The challenge of adapting to corrective lenses is compounded by bifocals. These lenses are prescribed for people who have a problem focusing their eyes on things close up. Bifocals for pilots should have the reading segment height set so that the top of the segment falls just above the highest instrument on the aircraft's instrument panel and just below the glare shield. Along with the usual visual perceptual adaptations due to single vision glasses, the new bifocal wearer must also learn new scanning techniques and head positions to properly use the bifocal reading segment.
One of the more common problems of learning to fly with bifocals is when the pilot mistakenly looks through the bifocals when flaring for a landing. This results in a blurry and slightly magnified view of the runway and, most likely, a "rough" landing. Another problem occurs when the pilot tries to focus on the instrument panel and inadvertantly looks through both the upper and lower parts of the bifocals causing blurred vision. Vertigo may be induced in a new bifocal wearer while flying under instrument conditions. Some pilots may move their head into various positions, trying to find the best position to use the bifocal segment to read the instruments and approach plates. This frequent head movement may cause vertigo. Trying to learn how to use new bifocals while flying under Instrument Flight Rules (IFR) is definitely not a good idea.
Pilots who are new bifocal wearers can do several things to help themselves adapt to this new way of looking at things. The most important task is for the pilot to spend a half-hour or so in the cockpit of a parked aircraft and practice various head positions and movements they'll need to use to see the instrument panels, approach plates, and switches.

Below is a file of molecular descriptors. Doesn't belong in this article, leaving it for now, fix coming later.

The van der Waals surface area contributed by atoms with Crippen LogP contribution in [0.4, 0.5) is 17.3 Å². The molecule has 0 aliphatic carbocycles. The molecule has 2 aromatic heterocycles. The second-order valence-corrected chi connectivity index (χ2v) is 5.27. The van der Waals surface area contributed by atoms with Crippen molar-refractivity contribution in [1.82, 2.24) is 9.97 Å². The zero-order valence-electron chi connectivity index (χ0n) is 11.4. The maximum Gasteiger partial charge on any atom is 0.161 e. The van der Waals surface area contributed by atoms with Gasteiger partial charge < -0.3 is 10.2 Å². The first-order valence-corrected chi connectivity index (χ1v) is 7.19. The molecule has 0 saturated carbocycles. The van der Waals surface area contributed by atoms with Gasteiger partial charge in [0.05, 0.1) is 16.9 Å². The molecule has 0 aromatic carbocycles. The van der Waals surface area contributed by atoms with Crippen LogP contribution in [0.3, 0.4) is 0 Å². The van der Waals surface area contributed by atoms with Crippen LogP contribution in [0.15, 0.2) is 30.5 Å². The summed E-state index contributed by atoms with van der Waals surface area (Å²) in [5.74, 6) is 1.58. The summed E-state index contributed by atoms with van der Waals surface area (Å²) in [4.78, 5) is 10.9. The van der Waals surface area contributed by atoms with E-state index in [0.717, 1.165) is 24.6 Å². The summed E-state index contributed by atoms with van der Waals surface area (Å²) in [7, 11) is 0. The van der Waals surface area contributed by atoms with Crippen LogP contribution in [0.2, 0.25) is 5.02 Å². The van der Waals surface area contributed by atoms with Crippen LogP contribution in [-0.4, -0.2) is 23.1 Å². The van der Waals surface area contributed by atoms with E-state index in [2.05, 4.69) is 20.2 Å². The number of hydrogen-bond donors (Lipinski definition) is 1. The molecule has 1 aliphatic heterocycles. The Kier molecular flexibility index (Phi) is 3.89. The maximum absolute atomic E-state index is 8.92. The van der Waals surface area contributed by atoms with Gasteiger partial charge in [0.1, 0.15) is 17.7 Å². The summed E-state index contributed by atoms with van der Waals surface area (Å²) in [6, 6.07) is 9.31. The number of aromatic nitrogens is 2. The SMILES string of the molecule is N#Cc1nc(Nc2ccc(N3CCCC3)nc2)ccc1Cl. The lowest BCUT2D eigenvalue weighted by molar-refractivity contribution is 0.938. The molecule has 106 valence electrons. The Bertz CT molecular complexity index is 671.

It would be even better for the flyer to spend an hour or so in a simulator working with their new bifocals. Only after the pilot feels confident with their bifocals, should they try a familiarization flight with the bifocal. If possible, this familiarization flight should be done with a safety observer. Several visual and IFR approaches with landings should be made until the new bifocal wearer feels confident with their scanning techniques.
Another frequently overlooked factor affecting spectacle wearers is obtaining the proper frame adjustment. Helmets, headphones, and oxygen masks can play havoc with the spectacle frame and frequently the wearer may need one set of glasses adjusted for flying and another set adjusted for non-flying wear. The best way to obtain the most comfortable frame adjustment is for the flyer to bring their helmet, headphones, and/or oxygen mask as appropriate to the eye care professional where the spectacles were purchased and let the technicians fit the frames to their head while wearing their headgear.
Most people adapt to their new single vision glasses within several days if the change is not great. Bifocal wearers may take longer to adjust to their new prescription but that time can be shortened to a minimum if the patient wears the bifocals full-time and follows the ground practice techniques. Flyers should keep in mind the changes in visual perception that may occur with new glasses and they should exercise caution when flying until they feel confident with their new vision.